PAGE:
Bharti-MTN deal hinges on SA stance

Bharti-MTN deal hinges on SA stance

New Delhi: The proposed merger between Bharti Airtel Ltd and MTN Group will go down to the wire as it now depends on approvals from the South African government, said an official of the Indian company before a Wednesday deadline set by the two for the deal to be clinched.

Also Read Bharti says no statement on MTN talks on Tuesday

India’s largest telecom operator by revenue and subscribers announced about five months ago that it had restarted negotiations with one of the largest telecom service providers in Africa and West Asia in what, if it takes place, will be the world’s largest cross-border deal this year, valued at $24 billion (Rs1.15 trillion).

South Africa “had asked for a dual listing which is not possible" as Indian rules don’t allow it, said another company official, who didn’t want to be named.

Finance minister Pranab Mukherjee has said there were legal issues to be sorted out and the rupee needed to be made fully convertible before dual listing could be allowed. He reiterated the government’s backing for the deal on Tuesday.

“We are working on it. Both the Prime Minister and myself have said that we are taking a positive approach and outlook to it," Mukherjee told reporters in New Delhi.

The finance minister had said in an interview on Monday that neither of the firms was looking at an immediate dual listing.

On 25 May, Bharti announced the broad contours of the deal that would make the combined entity the third largest wireless phone firm in the world with at least 200 million subscribers and annual revenue of around $20 billion. It would only be behind China Mobile Ltd and Vodafone Group Plc.

As per the original deal structure that is still under discussion, Bharti said it had offered 86 rand (Rs562) in cash plus half a Bharti stock for each MTN share for a 49% stake in MTN.

MTN, along with its shareholders, would acquire 36% of the New Delhi-based operator. At the time, the value of the deal was pegged at $23 billion.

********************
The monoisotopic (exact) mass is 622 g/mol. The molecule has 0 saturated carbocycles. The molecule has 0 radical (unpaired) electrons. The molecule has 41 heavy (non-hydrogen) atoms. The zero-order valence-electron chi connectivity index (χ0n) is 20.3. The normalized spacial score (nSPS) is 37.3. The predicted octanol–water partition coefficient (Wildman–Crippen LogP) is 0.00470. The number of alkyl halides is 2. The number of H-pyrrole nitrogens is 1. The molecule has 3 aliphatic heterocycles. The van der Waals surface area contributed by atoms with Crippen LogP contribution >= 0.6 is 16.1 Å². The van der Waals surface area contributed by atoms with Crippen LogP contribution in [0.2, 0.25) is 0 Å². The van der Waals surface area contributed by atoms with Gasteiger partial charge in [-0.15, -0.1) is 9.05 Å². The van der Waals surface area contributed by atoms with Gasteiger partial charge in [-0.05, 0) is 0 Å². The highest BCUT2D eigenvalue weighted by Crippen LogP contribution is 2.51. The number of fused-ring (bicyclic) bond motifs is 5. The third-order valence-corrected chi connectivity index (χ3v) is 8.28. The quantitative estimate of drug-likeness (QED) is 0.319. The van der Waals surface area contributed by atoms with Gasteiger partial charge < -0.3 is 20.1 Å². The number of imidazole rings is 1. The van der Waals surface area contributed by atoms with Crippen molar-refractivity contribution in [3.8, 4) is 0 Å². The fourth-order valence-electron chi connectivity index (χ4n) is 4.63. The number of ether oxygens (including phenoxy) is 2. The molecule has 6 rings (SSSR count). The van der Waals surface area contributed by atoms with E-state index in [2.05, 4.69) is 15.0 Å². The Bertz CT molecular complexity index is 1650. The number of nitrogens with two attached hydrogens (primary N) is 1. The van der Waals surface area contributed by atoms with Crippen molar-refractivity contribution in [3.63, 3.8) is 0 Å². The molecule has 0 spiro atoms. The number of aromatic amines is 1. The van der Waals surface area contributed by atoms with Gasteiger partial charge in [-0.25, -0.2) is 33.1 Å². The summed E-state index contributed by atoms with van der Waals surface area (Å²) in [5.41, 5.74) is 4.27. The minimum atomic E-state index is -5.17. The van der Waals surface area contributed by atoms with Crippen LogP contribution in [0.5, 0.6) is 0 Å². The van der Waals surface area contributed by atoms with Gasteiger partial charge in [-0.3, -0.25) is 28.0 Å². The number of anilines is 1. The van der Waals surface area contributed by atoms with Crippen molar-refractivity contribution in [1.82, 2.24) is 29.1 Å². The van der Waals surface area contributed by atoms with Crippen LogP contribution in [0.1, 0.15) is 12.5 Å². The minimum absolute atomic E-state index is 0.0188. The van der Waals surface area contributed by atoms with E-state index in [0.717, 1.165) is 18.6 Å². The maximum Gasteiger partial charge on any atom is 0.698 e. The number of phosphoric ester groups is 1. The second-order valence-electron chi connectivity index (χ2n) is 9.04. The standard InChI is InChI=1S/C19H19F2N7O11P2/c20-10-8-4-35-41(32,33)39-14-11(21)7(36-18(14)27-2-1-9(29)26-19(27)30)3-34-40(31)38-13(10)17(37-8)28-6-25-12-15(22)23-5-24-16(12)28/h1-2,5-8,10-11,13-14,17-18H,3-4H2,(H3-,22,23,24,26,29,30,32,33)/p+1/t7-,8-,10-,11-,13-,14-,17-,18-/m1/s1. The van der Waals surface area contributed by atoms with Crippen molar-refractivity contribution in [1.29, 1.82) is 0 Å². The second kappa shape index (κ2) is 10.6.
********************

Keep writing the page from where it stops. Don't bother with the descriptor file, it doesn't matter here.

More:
The deal structure is understood to have changed now with Bharti sweetening the transaction for the MTN shareholders by around 10% after it became clear that many of the minority shareholders were against the plan.

Sorting issues: Finance minister Pranab Mukherjee had said that neither of the companies was looking at an immediate dual listing. Ramesh Pathania / Mint

Bharti had agreed to give $4 billion in stock to two of MTN’s biggest shareholders, the Mikati family promoted M1 Group and South Africa’s Public Investment Corp., while offering remaining shareholders $10 billion in cash.

The deadline for exclusive talks between the two firms has been extended twice from 31 July to Wednesday.

On Tuesday, Ashok Chawla, secretary in the finance ministry, said the Indian government had not been formally approached about a dual listing. “We will have to see what the South African side or the Indian company comes up with, and when that happens is difficult to say," he told reporters.

Last week, the Securities and Exchange Board of India (Sebi), India’s market regulator, altered takeover rules, which could mean that MTN may be required to make an offer for an additional 20% stake in Bharti if the merger goes ahead.

“We have no idea what exactly is expected to come out at this point but this deal is a definite positive for both Bharti and MTN and we hope it does go through," a Mumbai-based analyst with an international brokerage company said on condition of anonymity. “At this point, I see it going in any direction," he added.

Earlier on Tuesday, Bharti officials had said that there would a statement updating developments on the deal. Based on this, analysts predicted that the deadline would be extended until the South African authorities approve it or the deal would be called off. Bharti later announced it wouldn’t be making any statement.

The merger proposal is now believed to be in the hands of politicians who are broadly supportive of the proposal, as it is in line with a trilateral economic development initiative involving South Africa, India and Brazil, Reuters reported.

MTN’s chief executive Phuthuma Nhleko said last month at the time of announcing his firm’s interim earnings results that hypothetically his company could buy all or part of Kuwaiti firm Zain’s African operations, which are understood to be on sale, if the deal with Bharti fell through.

Zain’s African operations are estimated to be worth about $10 billion. MTN and Zain have five markets in common, including Nigeria, which is considered the largest market outside their home bases.

Analysts say a merger between Bharti and Zain is also possible. The Indian company is aggressively looking at international expansion and has also placed a bid for Luxembourg Millicom International’s assets in Sri Lanka despite being in talks with MTN.

Bharti already has significant operations in Sri Lanka under the name Airtel Lanka.

The fast-growing Zain operates in 24 countries and its so-called one-network strategy, where it has abolished roaming charges across 12 African countries, could make it a good fit for Bharti, which has adopted a so-called minutes factory process in which the main characteristic is the “mobile lite" approach in which it outsources many central functions.